Jacobs stated that she does believe the industry is responding to the needs demanded by users during the current economic crisis, and that there is a real focus on adapting to situation and consistently evolving in the industry which is essential. Yet, she described the current phase of fintech sector as in its early teen years in terms of coming to its own, indicating that there is still a lot of growth and change to come for the future.
The shift towards consumer duty for the FCA is a significant step in the right direction, Janardana noted, adding that the consumer-focus standpoint that regulators are taking will be beneficial to the UK financial ecosystem. Janardana also spoke on Zopa’s ability to create solutions and high quality customer service during the pandemic as a sign of progress amidst crisis.
He advised that new players consider what customers need and whether they are solving a problem: “Think about whatever you are offering and if you are really solving a customer need. If the customer actually took your product, would they end up being better off than not taking it? The second question you need to honestly answer is: will the customer be ready? Is the problem you are solving big enough that you will pay enough so that you can meet your costs?”
How have fintechs paved a path to success?
In the second panel of ‘The Fintech CEO Series’, titled ‘The Future of Financial Services: Not Just Different, but Better’, brings together another set of industry leaders to discuss financial inclusion and the path to success in financial services. Sitting on the panel was Louise Hill, co-founder and COO of GoHenry, Charles McManus, CEO of Clearbank, Samantha Seaton, CEO of MoneyHub, Paul Taylor, CEO and founder of Thought Machine, moderated by Michael Hayman MBE DL, chair and co-founder of Seven Hills.
Each of the panelists expressed a hunger for growth and to become major, monolithic, international corporations. The pace of change is not fast enough and everything needs to be consistently disrupted and innovated was the general consensus.
“One in five 10-12 year olds in the UK have GoHenry,” says Hill, on the success of the app designed to teach under-18 year olds how to manage their money. She continues that they are excited about their success, but are still looking on how to grow and develop further, there is always more to pursue.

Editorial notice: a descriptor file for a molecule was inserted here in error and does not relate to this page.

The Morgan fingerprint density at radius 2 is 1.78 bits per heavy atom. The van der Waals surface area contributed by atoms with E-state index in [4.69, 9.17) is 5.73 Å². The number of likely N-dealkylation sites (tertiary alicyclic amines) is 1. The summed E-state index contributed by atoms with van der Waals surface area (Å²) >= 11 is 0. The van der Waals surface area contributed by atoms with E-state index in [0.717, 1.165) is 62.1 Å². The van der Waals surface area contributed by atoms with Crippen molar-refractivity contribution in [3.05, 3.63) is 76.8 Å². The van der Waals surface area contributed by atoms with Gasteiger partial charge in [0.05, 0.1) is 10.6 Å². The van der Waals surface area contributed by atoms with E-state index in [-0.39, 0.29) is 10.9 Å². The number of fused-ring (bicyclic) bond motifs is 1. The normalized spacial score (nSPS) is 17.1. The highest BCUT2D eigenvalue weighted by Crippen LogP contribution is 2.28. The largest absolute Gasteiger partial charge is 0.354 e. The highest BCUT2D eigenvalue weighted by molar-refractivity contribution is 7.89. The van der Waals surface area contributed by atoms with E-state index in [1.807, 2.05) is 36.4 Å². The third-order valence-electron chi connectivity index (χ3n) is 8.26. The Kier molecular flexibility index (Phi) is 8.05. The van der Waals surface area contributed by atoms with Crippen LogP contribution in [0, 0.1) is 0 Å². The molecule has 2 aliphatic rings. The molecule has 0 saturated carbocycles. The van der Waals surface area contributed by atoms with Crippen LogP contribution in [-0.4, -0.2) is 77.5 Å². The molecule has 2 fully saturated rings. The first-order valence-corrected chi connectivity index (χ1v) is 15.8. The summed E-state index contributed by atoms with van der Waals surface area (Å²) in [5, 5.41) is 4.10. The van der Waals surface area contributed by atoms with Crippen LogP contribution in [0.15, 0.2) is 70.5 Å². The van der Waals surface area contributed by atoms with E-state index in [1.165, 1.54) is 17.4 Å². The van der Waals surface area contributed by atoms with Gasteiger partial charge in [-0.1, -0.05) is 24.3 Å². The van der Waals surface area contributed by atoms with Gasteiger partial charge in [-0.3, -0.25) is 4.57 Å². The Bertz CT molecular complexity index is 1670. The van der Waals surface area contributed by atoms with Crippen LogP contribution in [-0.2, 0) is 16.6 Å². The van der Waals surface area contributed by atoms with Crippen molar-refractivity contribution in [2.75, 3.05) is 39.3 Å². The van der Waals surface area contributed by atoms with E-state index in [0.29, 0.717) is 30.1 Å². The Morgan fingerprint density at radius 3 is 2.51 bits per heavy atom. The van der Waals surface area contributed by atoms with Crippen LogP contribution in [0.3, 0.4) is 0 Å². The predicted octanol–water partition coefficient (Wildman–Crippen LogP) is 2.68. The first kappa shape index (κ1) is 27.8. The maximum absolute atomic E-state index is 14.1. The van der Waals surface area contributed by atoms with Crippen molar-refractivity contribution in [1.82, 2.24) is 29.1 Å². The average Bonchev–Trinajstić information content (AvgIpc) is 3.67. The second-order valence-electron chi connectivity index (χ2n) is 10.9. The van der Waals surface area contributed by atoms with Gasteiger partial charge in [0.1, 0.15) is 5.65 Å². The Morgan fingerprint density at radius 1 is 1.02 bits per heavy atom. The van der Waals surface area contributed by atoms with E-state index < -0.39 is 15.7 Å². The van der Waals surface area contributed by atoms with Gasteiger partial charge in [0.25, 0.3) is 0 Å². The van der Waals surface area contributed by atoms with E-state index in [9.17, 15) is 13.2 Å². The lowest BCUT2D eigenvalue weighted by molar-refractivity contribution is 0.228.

Seaton stated that “Open banking is one-dimensional, open finance is two-dimensional, and open data is three-dimensional. Just one dimension is not enough.”
McManus noted on the inertia-first aspect of current technology and the need to move even faster to scale to ”real-time everything”.
Taylor stated that there are many people in banks with a disruptor mindset. He emphasised that there are many people working within banks to bring them up to speed to the newfound complexity of the payments network and maintain their status in a sea of new players. What is required from banks is a massive amount of work and collaborations with payments regulators to ensure the company can innovate at an affordable speed.
Seaton explained that she does believe that there is a “good crisis” that drives change, as it negates all the negative consequences of the crisis that everyone involved has to handle. She emphasised that regulation is where change is being driven.
When the topic of the collapse of Silicon Valley Bank arose, McManus labelled it as a disruptor that did not work out: “We have seen various non-successful examples where large groups cannot change what they have got. They want cultural change, the fintech attitude, the speed. They set up a hub by a subsidiary, start the new digital bank and then migrate mothership to that. It's not worked. It hasn't worked because the sort of antibodies kick in. To the extent of the second line, in particular, risk management has saved numerous banks in relation to product price in and so there may be the innovation at the front end, but there's the risk appetite behind all of that within banks.”
On risk appetite, Hill explained: “The risk appetite has to grow and scale alongside the business. I think it's also the people that we have within the business, how they assess the risk of regulation, for example, you have to operate within regulation, and we make sure we do that.” As an example, she cited that GoHenry has not pursued a full banking license as it allowed them to remain more agile.
When asked about his perspective on being a change for society through his company, Taylor remarked: “I think we've got a place to play. Specifically, we're going to radically reduce the overall cost of banking, radically reduce the carbon footprint of banks. In doing that, it frees up budget, time, and resources for doing other things like financial inclusion. We are an enabler for other people to work towards financial inclusion.”